The Church of Saint Ilie – the Inn of Colței is located on Doamnei street, and access to the place is through a secluded courtyard. In the period 1954-2009, it served as the church of the Bulgarian community in Romania, being given to it for use by the Romanian Orthodox Church. The church and parish house are now listed as a historical monument.
Between 1725-1730, a wooden church was built by the churchman Radu Colțea. In 1745, this land belonged to the Colțea Inn, so the church was known as St. Elijah from the Colțea Inn. Affected by the earthquakes of 1802, 1829 and 1838, the wooden church was demolished. In its place, Lazăr Kalenderoglu, father of doctor Nicolae Kalinderu and lessee of the Colțea Inn, built a second church, namely the current place of worship that was founded between 1838 and 1841.
The new church represents an accumulation of Western influences, which is manifested in the architecture through the neoclassical style. The approach to realism, the use of new techniques and a greater freedom in terms of iconography are also observed in the painting.
The building has retained certain original features representative of the 19th century, but certain elements have changed according to the fashion of the time. Moreover, the structure has undergone several interventions, mostly caused by earthquakes.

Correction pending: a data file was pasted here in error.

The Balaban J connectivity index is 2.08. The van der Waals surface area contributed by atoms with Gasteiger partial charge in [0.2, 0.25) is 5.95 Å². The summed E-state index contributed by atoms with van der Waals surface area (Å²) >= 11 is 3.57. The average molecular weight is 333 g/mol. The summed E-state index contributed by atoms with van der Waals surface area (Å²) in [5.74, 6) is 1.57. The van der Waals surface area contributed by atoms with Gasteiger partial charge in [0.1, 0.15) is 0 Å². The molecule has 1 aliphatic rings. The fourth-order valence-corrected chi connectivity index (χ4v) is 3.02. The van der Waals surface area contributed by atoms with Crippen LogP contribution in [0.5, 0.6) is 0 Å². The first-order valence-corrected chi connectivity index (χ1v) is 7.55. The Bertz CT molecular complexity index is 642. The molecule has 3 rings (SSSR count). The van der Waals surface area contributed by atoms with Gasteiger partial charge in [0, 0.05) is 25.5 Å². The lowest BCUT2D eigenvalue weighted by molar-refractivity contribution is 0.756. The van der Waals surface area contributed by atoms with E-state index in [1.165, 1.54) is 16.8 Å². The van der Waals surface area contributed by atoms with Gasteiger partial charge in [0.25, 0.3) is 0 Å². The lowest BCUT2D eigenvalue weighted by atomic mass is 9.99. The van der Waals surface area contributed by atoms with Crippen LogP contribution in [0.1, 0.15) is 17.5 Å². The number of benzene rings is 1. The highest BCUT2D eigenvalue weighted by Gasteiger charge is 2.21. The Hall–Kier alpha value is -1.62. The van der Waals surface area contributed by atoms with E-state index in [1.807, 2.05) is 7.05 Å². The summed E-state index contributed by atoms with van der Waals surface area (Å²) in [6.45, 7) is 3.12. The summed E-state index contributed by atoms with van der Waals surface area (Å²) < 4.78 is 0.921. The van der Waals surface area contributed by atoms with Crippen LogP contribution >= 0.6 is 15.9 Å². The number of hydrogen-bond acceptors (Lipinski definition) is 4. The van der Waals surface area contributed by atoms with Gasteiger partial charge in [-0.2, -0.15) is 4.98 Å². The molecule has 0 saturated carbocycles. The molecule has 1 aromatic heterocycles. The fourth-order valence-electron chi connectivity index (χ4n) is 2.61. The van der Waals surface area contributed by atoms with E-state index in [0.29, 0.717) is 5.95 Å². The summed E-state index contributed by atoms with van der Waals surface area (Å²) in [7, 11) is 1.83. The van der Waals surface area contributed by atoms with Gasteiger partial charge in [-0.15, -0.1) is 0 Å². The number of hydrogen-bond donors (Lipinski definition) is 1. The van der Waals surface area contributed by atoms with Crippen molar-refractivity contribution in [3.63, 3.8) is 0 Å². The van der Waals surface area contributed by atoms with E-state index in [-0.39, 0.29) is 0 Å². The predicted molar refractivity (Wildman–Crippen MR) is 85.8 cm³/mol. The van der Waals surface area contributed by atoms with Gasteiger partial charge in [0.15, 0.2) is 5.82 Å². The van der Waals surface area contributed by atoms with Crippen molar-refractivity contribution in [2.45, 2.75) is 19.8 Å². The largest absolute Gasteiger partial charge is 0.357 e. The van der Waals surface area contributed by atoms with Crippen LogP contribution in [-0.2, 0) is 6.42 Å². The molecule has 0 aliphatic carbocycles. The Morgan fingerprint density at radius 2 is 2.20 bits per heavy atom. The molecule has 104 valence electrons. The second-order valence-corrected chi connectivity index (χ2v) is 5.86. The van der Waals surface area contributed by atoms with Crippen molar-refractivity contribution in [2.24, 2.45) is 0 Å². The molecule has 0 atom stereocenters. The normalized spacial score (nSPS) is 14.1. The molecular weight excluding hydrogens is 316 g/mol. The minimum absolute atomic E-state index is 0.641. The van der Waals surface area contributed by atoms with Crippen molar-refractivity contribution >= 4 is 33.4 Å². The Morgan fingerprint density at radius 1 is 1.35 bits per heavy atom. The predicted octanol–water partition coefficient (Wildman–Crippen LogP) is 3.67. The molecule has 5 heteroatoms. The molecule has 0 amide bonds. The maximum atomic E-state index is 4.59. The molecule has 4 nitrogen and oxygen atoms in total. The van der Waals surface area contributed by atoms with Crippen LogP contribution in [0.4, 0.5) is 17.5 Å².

The plan of the church is of the basilica type with a central nave and two narrower side naves spread along four bays. The apse of St. Altar is present on the east side, and an access portico on the west side. On the outside, above the pronaos is an octagonal belfry.
The mural painting of the church is made in oil, in a style characteristic of the 19th century, inspired by the creation of artists such as Gheorghe Tătărescu and Constantin Lecca.
Inside, the walls were covered with imitation marble made in light shades, and the columns with a shade imitating wood. On the west wall, the author painted the founders of the church in two medallions.